Former acting Defense Secretary Christopher Miller said that then-President Trump gave no orders to deploy National Guard troops ahead of Jan. 6, 2021.
We’ll talk about Miller’s testimony. Plus, we’ll look at the Pentagon’s plan to allow wounded Ukrainian soldiers to be treated at a U.S. military facility in Germany.
This is Defense & National Security, your nightly guide to the latest developments at the Pentagon, on Capitol Hill and beyond. For The Hill, I’m Jordan Williams. A friend forward this newsletter to you? Subscribe here.
No orders given to prepare Guard ahead of Jan. 6
Former acting Defense Secretary Christopher Miller told the House panel investigating the Jan. 6, 2021, attack on the U.S. Capitol that then-President Trump gave no orders to prepare troops before that day.
In testimony shared by the committee Tuesday evening, Miller was asked about an assertion made by former White House chief of staff Mark Meadows that as many as 10,000 National Guard troops were told to be “on the ready” that day.
The claim: Miller was responding to a claim Meadows made in a Fox News interview a month after the riot, in which he implied that Trump was “very vocal” in making sure there were “plenty of National Guard.”
“As many as 10,000 National Guard troops were told to be on the ready by the secretary of Defense. That was a direct order from President Trump. And yet here’s what we see is, there’s all kinds of blame going around, but yet not a whole lot of accountability,” Meadows said at the time.
What Miller said: Miller said he was “never given any direction or order or knew of any plans of that nature.”
- “Obviously, we had plans for activating more folks, but that was not anything more than contingency planning,” he added. “There was no official message traffic or anything of that nature.”
- When specifically asked about whether there was a direct order from Trump to have Guard troops ready, Miller said there was not.
Why this matters: The testimony comes a week after the panel held its final public hearing of the summer, making the case that the former president chose not to act during more than three hours of the Capitol siege.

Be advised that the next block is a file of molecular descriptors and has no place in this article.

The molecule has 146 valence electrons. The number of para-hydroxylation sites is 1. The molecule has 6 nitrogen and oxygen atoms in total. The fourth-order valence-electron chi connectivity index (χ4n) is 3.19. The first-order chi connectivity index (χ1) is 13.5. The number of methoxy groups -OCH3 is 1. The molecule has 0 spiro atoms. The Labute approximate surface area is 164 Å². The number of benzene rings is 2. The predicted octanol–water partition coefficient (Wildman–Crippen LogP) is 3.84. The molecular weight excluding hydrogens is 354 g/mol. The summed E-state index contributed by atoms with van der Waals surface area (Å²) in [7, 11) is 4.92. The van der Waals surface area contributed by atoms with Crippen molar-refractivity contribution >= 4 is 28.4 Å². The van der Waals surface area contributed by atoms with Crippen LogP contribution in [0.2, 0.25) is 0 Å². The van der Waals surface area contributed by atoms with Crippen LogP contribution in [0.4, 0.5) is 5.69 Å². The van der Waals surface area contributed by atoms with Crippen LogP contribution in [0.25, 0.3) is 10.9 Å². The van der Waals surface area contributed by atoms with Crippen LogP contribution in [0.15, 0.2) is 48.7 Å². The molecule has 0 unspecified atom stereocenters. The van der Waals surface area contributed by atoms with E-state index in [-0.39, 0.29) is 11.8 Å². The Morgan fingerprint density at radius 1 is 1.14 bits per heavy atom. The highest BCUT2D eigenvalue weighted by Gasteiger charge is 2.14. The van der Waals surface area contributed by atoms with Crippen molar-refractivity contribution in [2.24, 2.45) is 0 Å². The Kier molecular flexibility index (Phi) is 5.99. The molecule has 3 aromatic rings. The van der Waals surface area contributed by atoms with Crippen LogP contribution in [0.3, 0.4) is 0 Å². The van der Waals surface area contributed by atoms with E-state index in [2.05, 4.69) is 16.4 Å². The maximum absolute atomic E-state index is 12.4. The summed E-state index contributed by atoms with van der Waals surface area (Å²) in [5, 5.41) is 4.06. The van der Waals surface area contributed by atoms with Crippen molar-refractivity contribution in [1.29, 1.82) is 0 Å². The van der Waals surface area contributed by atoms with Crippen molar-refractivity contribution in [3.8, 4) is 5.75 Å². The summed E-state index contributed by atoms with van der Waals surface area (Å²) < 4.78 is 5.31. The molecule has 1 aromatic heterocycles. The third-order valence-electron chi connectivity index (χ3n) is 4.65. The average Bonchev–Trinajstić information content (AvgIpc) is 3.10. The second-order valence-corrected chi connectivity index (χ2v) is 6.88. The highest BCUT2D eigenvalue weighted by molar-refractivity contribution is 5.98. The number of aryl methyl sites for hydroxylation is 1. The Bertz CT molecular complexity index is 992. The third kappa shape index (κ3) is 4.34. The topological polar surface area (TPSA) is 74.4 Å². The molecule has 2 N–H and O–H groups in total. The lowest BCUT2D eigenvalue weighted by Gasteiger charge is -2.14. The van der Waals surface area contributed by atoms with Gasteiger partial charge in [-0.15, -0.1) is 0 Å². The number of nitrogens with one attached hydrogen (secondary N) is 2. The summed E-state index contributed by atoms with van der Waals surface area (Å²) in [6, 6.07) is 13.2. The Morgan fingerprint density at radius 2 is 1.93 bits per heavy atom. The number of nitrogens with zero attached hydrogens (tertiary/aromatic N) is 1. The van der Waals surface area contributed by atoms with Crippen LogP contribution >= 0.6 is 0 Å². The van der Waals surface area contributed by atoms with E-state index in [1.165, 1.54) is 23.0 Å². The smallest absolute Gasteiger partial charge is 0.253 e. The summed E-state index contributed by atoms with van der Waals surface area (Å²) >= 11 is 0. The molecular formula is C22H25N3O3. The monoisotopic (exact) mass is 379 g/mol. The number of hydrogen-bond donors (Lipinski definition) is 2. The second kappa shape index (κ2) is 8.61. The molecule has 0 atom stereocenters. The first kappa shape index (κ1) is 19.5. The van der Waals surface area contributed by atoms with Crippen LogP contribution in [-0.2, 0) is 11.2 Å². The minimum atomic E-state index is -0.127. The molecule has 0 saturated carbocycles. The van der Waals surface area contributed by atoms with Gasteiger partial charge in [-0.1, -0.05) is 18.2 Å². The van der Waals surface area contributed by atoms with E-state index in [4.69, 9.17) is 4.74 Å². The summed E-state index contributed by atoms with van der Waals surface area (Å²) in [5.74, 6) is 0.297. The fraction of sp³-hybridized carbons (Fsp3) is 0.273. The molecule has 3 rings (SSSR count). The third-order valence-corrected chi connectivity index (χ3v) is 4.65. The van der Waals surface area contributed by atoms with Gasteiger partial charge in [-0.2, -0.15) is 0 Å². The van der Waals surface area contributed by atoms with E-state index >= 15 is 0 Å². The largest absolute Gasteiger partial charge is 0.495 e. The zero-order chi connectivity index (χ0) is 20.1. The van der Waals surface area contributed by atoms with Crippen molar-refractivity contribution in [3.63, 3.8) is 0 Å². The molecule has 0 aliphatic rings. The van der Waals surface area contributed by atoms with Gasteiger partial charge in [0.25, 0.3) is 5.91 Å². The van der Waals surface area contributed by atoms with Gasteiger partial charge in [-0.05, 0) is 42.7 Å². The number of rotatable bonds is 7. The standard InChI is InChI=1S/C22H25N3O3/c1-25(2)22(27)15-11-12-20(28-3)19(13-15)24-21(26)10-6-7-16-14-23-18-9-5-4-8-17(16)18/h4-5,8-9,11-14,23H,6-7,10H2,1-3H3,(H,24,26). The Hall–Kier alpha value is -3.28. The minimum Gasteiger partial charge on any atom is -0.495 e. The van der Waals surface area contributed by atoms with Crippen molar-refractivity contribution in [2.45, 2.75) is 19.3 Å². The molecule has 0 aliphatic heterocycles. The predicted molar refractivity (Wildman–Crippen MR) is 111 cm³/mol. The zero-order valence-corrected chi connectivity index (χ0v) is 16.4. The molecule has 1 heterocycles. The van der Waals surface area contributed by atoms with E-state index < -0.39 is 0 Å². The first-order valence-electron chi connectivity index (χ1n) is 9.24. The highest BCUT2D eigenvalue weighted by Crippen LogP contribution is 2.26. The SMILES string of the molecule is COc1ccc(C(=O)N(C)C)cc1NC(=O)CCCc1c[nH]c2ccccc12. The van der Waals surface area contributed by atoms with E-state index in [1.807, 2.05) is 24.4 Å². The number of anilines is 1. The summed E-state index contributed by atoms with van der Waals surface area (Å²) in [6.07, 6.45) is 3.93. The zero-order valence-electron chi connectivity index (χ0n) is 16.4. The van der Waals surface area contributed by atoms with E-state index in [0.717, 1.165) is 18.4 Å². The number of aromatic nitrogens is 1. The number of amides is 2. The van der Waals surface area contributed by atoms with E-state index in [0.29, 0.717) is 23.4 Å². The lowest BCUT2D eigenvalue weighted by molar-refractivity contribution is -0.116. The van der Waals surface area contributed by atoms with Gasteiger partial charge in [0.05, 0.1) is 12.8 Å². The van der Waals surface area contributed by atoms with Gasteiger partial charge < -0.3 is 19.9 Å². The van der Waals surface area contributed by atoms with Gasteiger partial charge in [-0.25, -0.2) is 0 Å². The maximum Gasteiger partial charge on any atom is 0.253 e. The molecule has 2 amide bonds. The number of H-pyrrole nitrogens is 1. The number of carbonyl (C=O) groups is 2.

At the hearing last week the committee shared testimony from Gen. Mark Milley, the chairman of the Joint Chiefs of Staff, who recalled how he felt about Trump not issuing orders to deploy the National Guard.
“You’re the commander in chief. You’ve got an assault going on on the Capitol of the United States of America,” Milley said. “And there’s nothing? No call? Nothing? Zero?”
Pentagon offers hospital to Ukrainian soldiers
Defense Secretary Lloyd Austin has allowed wounded Ukrainian soldiers to be treated at a U.S. military facility in Germany, U.S. European Command (EUCOM) told The Hill.
“Secretary Austin recently approved the use of Landstuhl Regional Medical Center in Germany for the medical treatment of Ukrainian service members,” a EUCOM spokesperson said.
About Landstuhl: Landstuhl is a 100-bed Army commanded hospital located near Ramstein Air Base. It is the largest U.S. hospital outside of the country, as well as the sole military medical center for over 205,000 people in Europe, the Middle Est and Africa.
However, the EUCOM spokesperson said that no Ukrainian forces have been treated there to date.
“It remains available to Ukraine, along with other steps the United States and our partners and allies have taken to provide medical training, equipment, and supplies in support of Ukraine,” the spokesperson said.
The details: Austin verbally approved the guidance in late May and later formalized the plan in a June 29 memo, according to CNN which obtained the document.
The Pentagon’s plan allows for up to 18 wounded soldiers to be treated at the center at one time. Treatment would be allowed if there was no other facility available in Ukraine or nearby, CNN reported.
PELOSI INVITES LAWMAKERS TO TAIWAN
House Speaker Nancy Pelosi (D-Calif.) has extended an invitation to members of Congress to join her on a planned trip to Taiwan, according to a House aide.
Rep. Michael McCaul (R-Texas), the ranking member of the House Foreign Affairs Committee, was invited to join the Speaker to visit Taipei but is unable to attend because of a previous commitment, his spokesperson Leslie Shedd confirmed to The Hill.
Shedd added that the congressman was disappointed not to be able to join the trip. “He also believes the Speaker or any other American official should be able to visit Taiwan if they would like to,” Shedd said.
ON TAP FOR TOMORROW
- The House Foreign Affairs Subcommittee: Asia, the Pacific, Central Asia, and Nonproliferation will hold a hearing on “Countering Gray Zone Coercion in the Indo-Pacific” at 9:30 a.m.
- The Senate Armed Services Committee will hold a nominations hearing at 9:30 a.m.
- The House Veterans’ Affairs Subcommittee on Oversight and Investigations will hold a hearing on “Progress Made? Ending Sexual Harassment at The Department of Veterans Affairs” at 10 a.m.
- The Senate Special Committee on Aging will hold a hearing on “Click Here: Accessible Federal Technology for People with Disabilities, Older Americans, and Veterans” at 10 a.m.
- The Center for a New American Security will hold a “Virtual Fireside Chat with General CQ Brown, Jr. Chief of Staff of the Air Force” at 1:30 p.m.
- The United States Institute of Peace will hold a discussion on “Images From Central America’s Wars and Its Unfinished Peace” at 4 p.m.
WHAT WE’RE READING
- Senate passes chips and science bill aimed at better competition with China
- Blinken: War in Ukraine has weakened Russia ‘profoundly’